So I’m going to put the general instructions in this blog post but also post a link to the original post to show just how appreciative I am of the great suggestions.

Note: I used Option 1 for no other reason then I got a little confused by the numerous updates that the author appended towards the end of the post. Go ahead and use Option 2 though….It should work fine.

Here we go:

Option 1 (Using 2 Smart Play List and 1 Static Playlist):

1. Make a smart playlist called “All Files” with this rule: “Artist” is not “123456789″ (or any nonsense name that won’t be in your library).

2. Make a static playlist called “All Live Files”.

3. Make a smart playlist called “Missing Files” with these rules: Match all of the following rules, Playlist is “All Files”, Playlist is not “All Live Files”

4. Select all the files from “All Files” and drag them into “All Live Files”. The dead files marked (!) will not copy over.

5. “Missing Files” will contain all of your dead files. Select all and delete. Voila, a nice clean iTunes library.

I have these three playlists in their own folder. Whenever I gather more than a couple dead tracks for whatever reason, I delete all the tracks in “All Live Files” and repeat steps 4 and 5.

Option 2  (Using 1 Smart Play List and 1 Static Playlist)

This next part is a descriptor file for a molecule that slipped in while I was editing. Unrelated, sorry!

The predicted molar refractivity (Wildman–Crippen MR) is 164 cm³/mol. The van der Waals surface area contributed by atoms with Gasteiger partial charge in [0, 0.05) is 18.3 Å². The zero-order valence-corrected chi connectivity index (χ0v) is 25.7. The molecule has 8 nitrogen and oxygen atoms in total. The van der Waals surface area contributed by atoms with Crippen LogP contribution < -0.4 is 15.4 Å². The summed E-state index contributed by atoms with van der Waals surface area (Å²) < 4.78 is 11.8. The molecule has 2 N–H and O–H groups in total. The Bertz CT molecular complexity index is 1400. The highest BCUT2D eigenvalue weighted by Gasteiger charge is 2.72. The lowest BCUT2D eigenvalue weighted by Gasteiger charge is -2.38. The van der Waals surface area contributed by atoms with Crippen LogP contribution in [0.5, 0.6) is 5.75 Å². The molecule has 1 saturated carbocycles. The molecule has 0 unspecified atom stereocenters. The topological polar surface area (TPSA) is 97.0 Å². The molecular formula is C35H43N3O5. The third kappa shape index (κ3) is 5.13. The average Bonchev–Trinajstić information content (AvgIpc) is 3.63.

1) Make a static playlist called “All Live Files” and copy your entire library into it.
2) Make a smart playlist called “Missing Files” with the rules set as ” ‘Playlist’ ‘is’ ‘Music’ ” and another rule set as ” ‘Playlist’ ‘is not’ ‘All Live Files’ ”
3) As stated in your blog, the broken songs will not transfer and “Missing Files” will contain all those broken songs.

How to Delete a file from a playlist:

Windows: SHIFT + DEL
Mac: OPTION + DEL

Note: At the time of this writing, I haven’t found an easy way to get rid of duplicates. The rather time consuming way is still to use the “Show Duplicates” options provided by iTunes and then manually selecting and deleting those duplicates. Will update if I get anything.

 

Link to original post:  Paul Mayne